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Br J Cancer. 2002 Feb 1;86(3):443-8.

Ciprofloxacin induces apoptosis and inhibits proliferation of human colorectal carcinoma cells.

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Department of Medicine I, University of Erlangen-Nuernberg, Krankenhausstr. 12, D-91054 Erlangen, Germany.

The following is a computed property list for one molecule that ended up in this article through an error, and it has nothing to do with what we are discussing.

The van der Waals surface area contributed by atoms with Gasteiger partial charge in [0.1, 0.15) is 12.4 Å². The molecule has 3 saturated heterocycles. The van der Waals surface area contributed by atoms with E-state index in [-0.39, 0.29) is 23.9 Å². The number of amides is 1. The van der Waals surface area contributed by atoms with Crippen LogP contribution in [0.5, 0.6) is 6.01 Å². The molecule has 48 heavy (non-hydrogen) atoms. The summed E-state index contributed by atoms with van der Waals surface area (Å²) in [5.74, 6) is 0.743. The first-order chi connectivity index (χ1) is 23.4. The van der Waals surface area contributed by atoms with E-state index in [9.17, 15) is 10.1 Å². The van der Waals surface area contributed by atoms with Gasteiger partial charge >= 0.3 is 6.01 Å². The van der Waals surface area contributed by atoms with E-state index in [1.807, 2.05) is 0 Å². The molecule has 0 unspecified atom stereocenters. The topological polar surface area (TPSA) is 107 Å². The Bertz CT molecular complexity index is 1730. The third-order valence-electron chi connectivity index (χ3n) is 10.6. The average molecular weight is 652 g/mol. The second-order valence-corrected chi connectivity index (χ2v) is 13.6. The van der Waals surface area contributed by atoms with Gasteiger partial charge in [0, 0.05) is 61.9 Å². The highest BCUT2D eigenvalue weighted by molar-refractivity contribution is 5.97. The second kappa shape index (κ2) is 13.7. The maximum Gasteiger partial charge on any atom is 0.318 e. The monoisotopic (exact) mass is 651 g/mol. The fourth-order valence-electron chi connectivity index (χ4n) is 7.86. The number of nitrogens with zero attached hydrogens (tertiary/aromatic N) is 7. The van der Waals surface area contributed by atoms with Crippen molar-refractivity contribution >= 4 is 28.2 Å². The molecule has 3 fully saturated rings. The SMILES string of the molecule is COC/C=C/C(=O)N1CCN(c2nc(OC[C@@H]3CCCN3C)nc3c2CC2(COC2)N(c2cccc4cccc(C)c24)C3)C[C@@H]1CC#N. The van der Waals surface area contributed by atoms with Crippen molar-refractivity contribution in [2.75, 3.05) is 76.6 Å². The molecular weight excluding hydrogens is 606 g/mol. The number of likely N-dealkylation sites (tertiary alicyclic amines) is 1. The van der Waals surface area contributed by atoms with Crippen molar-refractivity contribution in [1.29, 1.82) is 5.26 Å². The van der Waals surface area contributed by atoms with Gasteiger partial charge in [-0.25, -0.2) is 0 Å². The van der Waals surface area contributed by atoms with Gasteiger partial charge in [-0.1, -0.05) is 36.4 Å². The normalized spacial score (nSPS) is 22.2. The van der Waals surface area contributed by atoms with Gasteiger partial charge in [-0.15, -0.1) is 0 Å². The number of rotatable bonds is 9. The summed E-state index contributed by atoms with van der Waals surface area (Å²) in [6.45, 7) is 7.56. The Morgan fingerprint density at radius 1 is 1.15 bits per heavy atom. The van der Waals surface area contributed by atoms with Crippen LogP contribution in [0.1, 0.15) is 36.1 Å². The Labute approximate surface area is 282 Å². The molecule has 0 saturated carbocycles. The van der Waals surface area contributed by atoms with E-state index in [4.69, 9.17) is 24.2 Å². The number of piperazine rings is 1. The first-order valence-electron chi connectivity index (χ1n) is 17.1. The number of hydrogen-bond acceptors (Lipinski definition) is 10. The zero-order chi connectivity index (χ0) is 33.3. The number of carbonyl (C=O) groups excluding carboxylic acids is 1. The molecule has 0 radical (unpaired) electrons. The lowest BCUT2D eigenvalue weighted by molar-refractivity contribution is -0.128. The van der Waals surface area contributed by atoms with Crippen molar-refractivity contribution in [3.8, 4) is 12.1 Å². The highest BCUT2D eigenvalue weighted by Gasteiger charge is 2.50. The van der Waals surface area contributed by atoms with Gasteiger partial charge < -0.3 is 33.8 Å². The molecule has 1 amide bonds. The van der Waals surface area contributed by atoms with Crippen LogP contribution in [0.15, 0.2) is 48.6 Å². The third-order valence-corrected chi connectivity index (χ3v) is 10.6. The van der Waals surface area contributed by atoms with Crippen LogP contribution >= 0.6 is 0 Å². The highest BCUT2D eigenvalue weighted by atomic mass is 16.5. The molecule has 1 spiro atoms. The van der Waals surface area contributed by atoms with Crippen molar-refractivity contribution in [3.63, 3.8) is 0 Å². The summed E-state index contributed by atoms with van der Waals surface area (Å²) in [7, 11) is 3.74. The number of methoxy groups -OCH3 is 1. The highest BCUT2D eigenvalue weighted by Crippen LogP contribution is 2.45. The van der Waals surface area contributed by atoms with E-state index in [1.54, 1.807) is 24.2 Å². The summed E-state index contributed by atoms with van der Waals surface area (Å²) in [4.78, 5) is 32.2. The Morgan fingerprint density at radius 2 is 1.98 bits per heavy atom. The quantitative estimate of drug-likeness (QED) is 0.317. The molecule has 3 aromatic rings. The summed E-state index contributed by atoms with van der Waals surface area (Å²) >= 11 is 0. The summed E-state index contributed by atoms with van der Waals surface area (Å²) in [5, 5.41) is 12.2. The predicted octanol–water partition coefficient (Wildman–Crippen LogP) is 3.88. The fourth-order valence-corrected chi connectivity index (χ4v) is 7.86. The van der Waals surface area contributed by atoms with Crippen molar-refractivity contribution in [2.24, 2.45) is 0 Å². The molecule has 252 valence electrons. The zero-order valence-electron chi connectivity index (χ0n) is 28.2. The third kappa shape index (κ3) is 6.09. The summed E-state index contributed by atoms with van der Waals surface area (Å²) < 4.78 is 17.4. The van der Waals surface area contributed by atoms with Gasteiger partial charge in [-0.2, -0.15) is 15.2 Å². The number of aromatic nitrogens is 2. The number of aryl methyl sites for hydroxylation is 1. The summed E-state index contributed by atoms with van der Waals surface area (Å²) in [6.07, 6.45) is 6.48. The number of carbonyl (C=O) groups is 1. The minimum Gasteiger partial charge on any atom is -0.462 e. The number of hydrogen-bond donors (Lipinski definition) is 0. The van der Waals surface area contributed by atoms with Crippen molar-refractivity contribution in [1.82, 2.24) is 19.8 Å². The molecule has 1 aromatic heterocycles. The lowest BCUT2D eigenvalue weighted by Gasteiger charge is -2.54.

Efficacy of chemotherapy in advanced stages of colorectal tumours is limited. The quinolone antibiotic ciprofloxacin was recently shown to inhibit growth and to induce apoptosis in human bladder carcinomas cells. We investigated the effect of ciprofloxacin on colon carcinoma lines in vitro. CC-531, SW-403 and HT-29 colon carcinoma and HepG2 hepatoma cells (control cells) were exposed to ciprofloxacin. Proliferation was assessed by bromodeoxyuridine-incorporation into DNA and apoptosis was measured by flow cytometry after propidium iodide or JC-1 staining. Expression of anti-apoptotic Bcl-2 and pro-apoptotic Bax was analyzed by semiquantitative Western blot analysis and activity of caspases 3, 8 and 9 by substrate-cleavage assays. Ciprofloxacin suppressed DNA synthesis of all colon carcinoma cells time- and dose-dependently, whereas the hepatoma cells remained unaffected. Apoptosis reached its maximum between 200 and 500 microg ml(-1). This was accompanied by an upregulation of Bax and of the activity of caspases 3, 8 and 9, and paralleled by a decrease of the mitochondrial membrane potential. Ciprofloxacin decreases proliferation and induces apoptosis of colon carcinoma cells, possibly in part by blocking mitochondrial DNA synthesis. Therefore, qualification of ciprofloxacin as adjunctive agent for colorectal cancer should be evaluated.

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